Madrid struggled throughout the game to break the hosts down, relying on a goal from nothing to hand them a lead in this tie that they're unlikely to relinquish in a fortnight's time.
But given the gulf in resources, Spalletti can legitimately be considered to have outcoached Zidane, or, as Sam Allardyce would say, 'out-tacticked'.
When is a 4-3-3 not a 4-3-3? When it's a 4-3-3-0.Luciano Spalletti's first spell at Roma a decade ago saw a tactical innovation that would be picked up and adapted throughout football.
Remarkably Francesco Totti, the striker in that strikerless formation, remains at the club and was on the bench tonight. But more important is the influence that their innovation had - arguably spawning the systems that won the following two Champions Leagues.
Spalletti's 4-6-0 system, roughly a 4-3-3-0, was originally conceived due to an injury crisis but was so effective because the opposing centre-backs had nobody to mark while Roma could absolutely dominate the midfield.
This handed them possession, but the shape was adapted for counter-attacking purposes as time went on and that's a far more accurate description of what we saw tonight.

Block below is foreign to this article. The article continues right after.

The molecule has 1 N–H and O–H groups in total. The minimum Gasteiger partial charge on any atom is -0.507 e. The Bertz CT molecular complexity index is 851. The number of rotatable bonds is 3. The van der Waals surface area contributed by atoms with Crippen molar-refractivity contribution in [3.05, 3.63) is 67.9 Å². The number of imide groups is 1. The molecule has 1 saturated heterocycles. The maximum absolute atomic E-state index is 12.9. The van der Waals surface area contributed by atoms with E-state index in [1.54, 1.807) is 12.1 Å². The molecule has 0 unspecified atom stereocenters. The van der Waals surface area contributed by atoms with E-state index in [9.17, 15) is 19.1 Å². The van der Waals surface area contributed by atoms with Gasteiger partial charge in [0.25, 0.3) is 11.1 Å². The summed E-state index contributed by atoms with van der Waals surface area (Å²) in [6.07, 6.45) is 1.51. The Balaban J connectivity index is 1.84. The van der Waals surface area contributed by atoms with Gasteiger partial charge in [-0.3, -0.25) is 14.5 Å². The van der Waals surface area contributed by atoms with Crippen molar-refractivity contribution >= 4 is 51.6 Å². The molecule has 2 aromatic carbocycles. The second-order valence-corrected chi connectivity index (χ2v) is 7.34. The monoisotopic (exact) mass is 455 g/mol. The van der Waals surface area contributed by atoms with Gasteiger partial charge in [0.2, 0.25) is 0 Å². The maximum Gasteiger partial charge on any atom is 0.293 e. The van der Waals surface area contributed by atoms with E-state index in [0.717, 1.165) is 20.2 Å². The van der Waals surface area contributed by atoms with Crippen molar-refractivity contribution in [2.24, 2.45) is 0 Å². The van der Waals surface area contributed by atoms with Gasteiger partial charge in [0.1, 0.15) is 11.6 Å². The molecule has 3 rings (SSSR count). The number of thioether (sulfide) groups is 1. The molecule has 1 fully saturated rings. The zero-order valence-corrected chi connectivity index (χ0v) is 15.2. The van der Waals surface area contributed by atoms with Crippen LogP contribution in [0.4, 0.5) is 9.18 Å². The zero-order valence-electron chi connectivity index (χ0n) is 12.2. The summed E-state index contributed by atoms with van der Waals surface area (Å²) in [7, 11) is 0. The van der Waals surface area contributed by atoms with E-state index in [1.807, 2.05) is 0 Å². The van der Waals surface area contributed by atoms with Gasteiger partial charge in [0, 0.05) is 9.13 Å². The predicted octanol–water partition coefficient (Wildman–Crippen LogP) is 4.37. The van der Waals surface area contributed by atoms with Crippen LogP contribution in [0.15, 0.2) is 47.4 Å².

Interestingly it was Diego Perotti - a winger linked to both Watford and Bournemouth in January but who ended up in Rome - used as the central 'forward'.
As with the 2006 vintage the natural striker was used wide on the left, with Stephan El-Shaarawy filling Mirko Vucinic's boots. On the other flank Mo Salah provided a pacy outlet and the combination of the three allowed Roma to constantly threaten on the counter.
It was their lack of precision in key moments that cost them. Roma's dedication to getting all eleven players behind the ball made life difficult for Real Madrid, whose most dangerous player in the first half was probably a defender, Marcelo. Indeed it is probably telling that he had most joy coming down that flank because Mo Salah was, for the large part, Roma's most attacking player.
His pace on the break was their principal weapon, but far from pinning back Marcelo it meant there was nobody to track the Brazilian and he on occasion provided the Madrid attack with a spare man - even if they couldn't use it to create real chances.